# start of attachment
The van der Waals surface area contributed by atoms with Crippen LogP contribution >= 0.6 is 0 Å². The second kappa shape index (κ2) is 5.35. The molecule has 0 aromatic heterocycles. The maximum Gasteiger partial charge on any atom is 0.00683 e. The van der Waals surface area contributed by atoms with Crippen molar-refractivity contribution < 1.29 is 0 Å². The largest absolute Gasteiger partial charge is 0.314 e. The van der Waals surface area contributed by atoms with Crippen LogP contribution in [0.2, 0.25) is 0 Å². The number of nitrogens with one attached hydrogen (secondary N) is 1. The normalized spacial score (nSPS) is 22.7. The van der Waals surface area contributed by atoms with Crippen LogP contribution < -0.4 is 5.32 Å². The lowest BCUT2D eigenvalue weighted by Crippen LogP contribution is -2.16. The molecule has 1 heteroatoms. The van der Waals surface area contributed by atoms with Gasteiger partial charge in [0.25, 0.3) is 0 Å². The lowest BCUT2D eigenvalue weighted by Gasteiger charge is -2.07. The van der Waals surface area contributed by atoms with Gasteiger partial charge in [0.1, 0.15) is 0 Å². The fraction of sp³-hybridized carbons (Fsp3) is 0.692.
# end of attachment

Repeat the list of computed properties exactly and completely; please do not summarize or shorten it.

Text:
The van der Waals surface area contributed by atoms with Crippen LogP contribution >= 0.6 is 0 Å². The second kappa shape index (κ2) is 5.35. The molecule has 0 aromatic heterocycles. The maximum Gasteiger partial charge on any atom is 0.00683 e. The van der Waals surface area contributed by atoms with Crippen molar-refractivity contribution < 1.29 is 0 Å². The largest absolute Gasteiger partial charge is 0.314 e. The van der Waals surface area contributed by atoms with Crippen LogP contribution in [0.2, 0.25) is 0 Å². The number of nitrogens with one attached hydrogen (secondary N) is 1. The normalized spacial score (nSPS) is 22.7. The van der Waals surface area contributed by atoms with Crippen LogP contribution < -0.4 is 5.32 Å². The lowest BCUT2D eigenvalue weighted by Crippen LogP contribution is -2.16. The molecule has 1 heteroatoms. The van der Waals surface area contributed by atoms with Gasteiger partial charge in [0.25, 0.3) is 0 Å². The lowest BCUT2D eigenvalue weighted by Gasteiger charge is -2.07. The van der Waals surface area contributed by atoms with Gasteiger partial charge in [0.1, 0.15) is 0 Å². The fraction of sp³-hybridized carbons (Fsp3) is 0.692.